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Hybrid Canvas Sign Tutorial (and more)

Hi all, it’s been a while since I’ve had a chance to share my latest creations. I had a very busy week or two helping with Vacation Bible School at my church and taking care of the little guy while my husband was out of town. But I have still managed to keep scrapping and making crafty things, so I have a pile of projects I want to show you :)!  I think it will take a few posts to get through them though LOL! First of all, did you see these products from Weeds and Wildflowers? Lots of fun uses for these!!! 

Wildflower Wordart – Nature

Wildflower Wordart - Nature

Creative Buzzwords Wordart

Creative Buzzwords Wordart

Here’s a card I made using Wildflower Wordart – Nature:

Hybrid Card using WW Wordart - Nature

Credits: Wildflower Wordart – Nature (printed on vellum). Prima Flowers, Oriental Trading Company brads. Cardstock, thread and vellum.

 And here’s a sign I made for my scrap room, using Heidi’s Creative Buzzwords:

Hybrid Canvas Sign

*Click Here for Credits*

Hybrid Canvas Sign Tutorial

This sign was seriously so easy to put together, so I just have to tell you how I made it. I hope you’ll forgive me for not having step-by-step photos – I didn’t know I was going to write a tutorial for this project while I was making it :)!! But when I realized how simple it was, I knew you’d want to know the steps ;).


Creative Buzzwords Wordart (or other digital art)

Computer with a printer

ScraPerfect printing pouch

White tissue paper (the type used for gift wrap)

5″x7″ Canvas Board

Mod Podge (gloss), sponge brush

White paint (optional), tiny paint brush

Distress Ink (Vintage Photo), paper towels

Build A Frame II -Clear Stamps

Ribbon and Crop-a-dile hole punch

Large flower and floral wire (optional)

Step 1  The word “Create” I used from Creative Buzzwords Wordart is slightly larger than my 5″x7″ canvas board, so I resized it a bit, to leave a little white space around the edges. You could do this with an image editing program, or even just using your printer settings. Next I printed a test page on a piece of regular 8.5″x11″ printer paper.

Step 2 After double checking that my test image would fit nicely onto my canvas board, I placed a piece of white tissue paper over the entire test page, attaching it on all sides with tape (masking or clear). I made sure that the entire image was covered with tissue paper, and that no tape was overlapping the image.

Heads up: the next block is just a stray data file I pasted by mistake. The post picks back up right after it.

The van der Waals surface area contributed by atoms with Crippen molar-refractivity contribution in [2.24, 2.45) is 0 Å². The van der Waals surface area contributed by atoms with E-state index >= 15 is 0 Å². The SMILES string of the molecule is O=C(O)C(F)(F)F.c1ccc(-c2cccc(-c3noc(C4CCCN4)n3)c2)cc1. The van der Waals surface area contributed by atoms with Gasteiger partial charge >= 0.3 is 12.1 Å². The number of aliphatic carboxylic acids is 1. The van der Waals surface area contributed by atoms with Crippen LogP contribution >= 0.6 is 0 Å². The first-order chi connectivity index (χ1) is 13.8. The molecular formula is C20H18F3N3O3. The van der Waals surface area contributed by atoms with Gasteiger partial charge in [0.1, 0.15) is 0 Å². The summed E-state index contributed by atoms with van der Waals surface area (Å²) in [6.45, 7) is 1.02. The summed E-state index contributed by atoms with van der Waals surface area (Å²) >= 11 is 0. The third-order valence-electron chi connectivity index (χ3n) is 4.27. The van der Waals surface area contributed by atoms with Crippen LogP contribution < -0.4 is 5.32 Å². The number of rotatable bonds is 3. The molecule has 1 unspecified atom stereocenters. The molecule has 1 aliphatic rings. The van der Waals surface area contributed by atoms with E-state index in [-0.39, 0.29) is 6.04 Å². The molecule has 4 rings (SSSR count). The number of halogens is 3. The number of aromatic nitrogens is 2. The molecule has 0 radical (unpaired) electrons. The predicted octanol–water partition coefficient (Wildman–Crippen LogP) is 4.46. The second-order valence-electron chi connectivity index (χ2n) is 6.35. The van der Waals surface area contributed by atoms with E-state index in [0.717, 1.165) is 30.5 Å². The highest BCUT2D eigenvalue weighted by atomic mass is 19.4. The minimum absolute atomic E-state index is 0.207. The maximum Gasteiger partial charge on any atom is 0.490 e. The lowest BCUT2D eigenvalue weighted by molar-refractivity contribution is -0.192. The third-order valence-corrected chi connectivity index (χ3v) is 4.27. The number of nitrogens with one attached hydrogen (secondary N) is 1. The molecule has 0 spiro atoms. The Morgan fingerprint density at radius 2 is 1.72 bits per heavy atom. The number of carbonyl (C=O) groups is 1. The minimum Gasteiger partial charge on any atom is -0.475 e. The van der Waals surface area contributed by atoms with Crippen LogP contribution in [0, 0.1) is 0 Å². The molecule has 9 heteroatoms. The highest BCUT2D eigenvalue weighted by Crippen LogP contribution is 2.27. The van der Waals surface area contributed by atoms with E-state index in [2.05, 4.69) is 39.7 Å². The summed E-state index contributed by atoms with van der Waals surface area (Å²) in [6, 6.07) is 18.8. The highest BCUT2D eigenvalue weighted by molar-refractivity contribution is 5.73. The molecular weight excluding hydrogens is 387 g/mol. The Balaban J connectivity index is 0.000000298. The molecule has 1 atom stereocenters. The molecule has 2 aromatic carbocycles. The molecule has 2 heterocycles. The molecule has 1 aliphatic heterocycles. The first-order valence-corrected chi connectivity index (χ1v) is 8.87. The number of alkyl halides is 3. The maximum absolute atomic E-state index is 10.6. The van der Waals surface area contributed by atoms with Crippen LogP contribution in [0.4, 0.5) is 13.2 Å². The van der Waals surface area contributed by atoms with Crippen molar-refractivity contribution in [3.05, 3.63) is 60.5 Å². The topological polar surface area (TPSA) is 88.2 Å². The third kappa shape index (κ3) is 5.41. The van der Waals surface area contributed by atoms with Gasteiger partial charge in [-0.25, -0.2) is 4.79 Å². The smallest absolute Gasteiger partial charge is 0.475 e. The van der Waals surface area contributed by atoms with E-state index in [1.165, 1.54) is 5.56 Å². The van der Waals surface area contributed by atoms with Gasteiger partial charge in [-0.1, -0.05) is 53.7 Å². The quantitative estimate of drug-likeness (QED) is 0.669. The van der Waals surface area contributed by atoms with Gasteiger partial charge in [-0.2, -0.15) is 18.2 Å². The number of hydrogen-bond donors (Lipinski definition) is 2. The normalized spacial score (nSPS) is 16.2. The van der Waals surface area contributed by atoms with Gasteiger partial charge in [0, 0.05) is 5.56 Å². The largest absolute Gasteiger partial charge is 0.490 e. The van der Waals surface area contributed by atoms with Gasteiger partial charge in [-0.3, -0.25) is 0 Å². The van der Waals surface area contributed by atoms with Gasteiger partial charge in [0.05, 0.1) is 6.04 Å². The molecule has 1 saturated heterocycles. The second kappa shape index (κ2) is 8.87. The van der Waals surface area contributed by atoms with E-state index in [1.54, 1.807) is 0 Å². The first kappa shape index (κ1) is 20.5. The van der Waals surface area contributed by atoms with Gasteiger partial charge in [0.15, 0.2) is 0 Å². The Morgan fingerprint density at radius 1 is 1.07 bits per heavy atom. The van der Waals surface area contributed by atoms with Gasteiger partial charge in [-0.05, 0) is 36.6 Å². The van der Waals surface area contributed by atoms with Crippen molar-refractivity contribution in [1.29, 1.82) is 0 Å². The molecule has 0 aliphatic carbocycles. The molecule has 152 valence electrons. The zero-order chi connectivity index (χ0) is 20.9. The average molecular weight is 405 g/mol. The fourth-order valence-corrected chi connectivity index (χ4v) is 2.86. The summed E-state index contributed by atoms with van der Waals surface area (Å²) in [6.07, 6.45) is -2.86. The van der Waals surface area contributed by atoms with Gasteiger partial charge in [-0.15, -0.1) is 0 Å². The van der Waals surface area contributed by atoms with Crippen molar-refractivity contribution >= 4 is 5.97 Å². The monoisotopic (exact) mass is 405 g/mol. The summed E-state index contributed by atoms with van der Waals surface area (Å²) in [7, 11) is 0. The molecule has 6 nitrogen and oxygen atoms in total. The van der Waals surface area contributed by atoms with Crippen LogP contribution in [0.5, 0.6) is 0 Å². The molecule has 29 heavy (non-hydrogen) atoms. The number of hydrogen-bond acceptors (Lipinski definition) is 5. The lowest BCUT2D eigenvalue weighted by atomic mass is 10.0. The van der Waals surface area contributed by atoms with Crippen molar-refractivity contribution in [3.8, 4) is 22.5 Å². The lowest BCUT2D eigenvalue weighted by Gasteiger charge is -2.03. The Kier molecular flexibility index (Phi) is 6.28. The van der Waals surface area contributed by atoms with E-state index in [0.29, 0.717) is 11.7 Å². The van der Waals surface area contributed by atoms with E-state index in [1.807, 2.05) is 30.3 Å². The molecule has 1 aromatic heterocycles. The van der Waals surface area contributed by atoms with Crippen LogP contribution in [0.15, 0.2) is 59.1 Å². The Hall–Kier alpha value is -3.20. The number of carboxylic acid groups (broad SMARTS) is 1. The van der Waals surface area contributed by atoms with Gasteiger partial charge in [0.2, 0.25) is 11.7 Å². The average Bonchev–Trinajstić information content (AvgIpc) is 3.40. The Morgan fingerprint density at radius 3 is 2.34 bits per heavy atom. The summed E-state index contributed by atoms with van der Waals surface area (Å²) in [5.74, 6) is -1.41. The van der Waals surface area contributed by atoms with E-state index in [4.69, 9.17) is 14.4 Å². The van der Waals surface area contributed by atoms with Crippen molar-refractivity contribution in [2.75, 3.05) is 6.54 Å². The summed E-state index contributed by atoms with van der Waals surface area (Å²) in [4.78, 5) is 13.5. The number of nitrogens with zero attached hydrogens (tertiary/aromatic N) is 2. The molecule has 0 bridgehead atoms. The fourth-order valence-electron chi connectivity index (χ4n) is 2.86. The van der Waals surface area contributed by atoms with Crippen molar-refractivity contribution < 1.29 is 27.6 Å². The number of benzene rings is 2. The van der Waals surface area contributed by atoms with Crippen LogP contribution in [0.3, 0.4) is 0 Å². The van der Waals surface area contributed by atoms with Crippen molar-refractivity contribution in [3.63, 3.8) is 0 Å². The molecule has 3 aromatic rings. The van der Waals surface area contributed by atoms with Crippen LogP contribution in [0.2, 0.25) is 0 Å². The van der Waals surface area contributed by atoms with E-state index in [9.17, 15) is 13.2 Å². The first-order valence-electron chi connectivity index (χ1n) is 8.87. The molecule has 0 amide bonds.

Step 3 I prepped the tissue paper by rubbing over it with my ScraPerfect printing pouch, and shaking off the excess powder (more info on this product to come in a future post). Then I ran the paper back through the printer, in the same direction as I did the first time I printed the test image.

Step 4 When the ink on the tissue paper was completely dry, I gently removed it from the test image page, tearing away the pieces of tape. Next, I used a sponge brush to paint Mod Podge over the entire surface of the canvas board. Then I centered the tissue paper image over the board, and very carefully placed it onto the canvas. I used my fingers to lightly dab the paper into place (being careful not to tug or rub the tissue paper). I also tore some of the tissue paper away on the top and bottom edges of the canvas (making sure not to tear away any of the image).

Step 5 Once the Mod Podge had dried, I used a tiny paintbrush to paint around the inside of the printed image. This is optional, but I liked the look because it added texture, helped define the edges of the letters (previously looking a little blurred) and added to the shabby, aged look. Here’s a close-up so you can see what I mean:

Step 6 Once again, I let the sign dry completely. Then I used paper towels to rub distress ink over the entire surface of the sign. I also stamped some borders along the top and bottom edges of the sign, using the same distress ink.

Step 7 It was so easy to punch holes through the canvas using my crop-a-dile, I made one hole in each of the four corners. I threaded the ends of a piece of ribbon down through the top two holes, then up through the bottom holes, knotting the ends. Lastly, I used wire to attach a beautiful Prima flower to the top left corner of my sign (optional).

I give away almost every scrappy craft I make to my family and friends, but this little sign is just too cute to let go of! So I found a home for it in my scrap room, where it is sure to inspire my future crafting adventures :). If you’ve made something like this I’d LOVE to see it, so please link us up :)!! 








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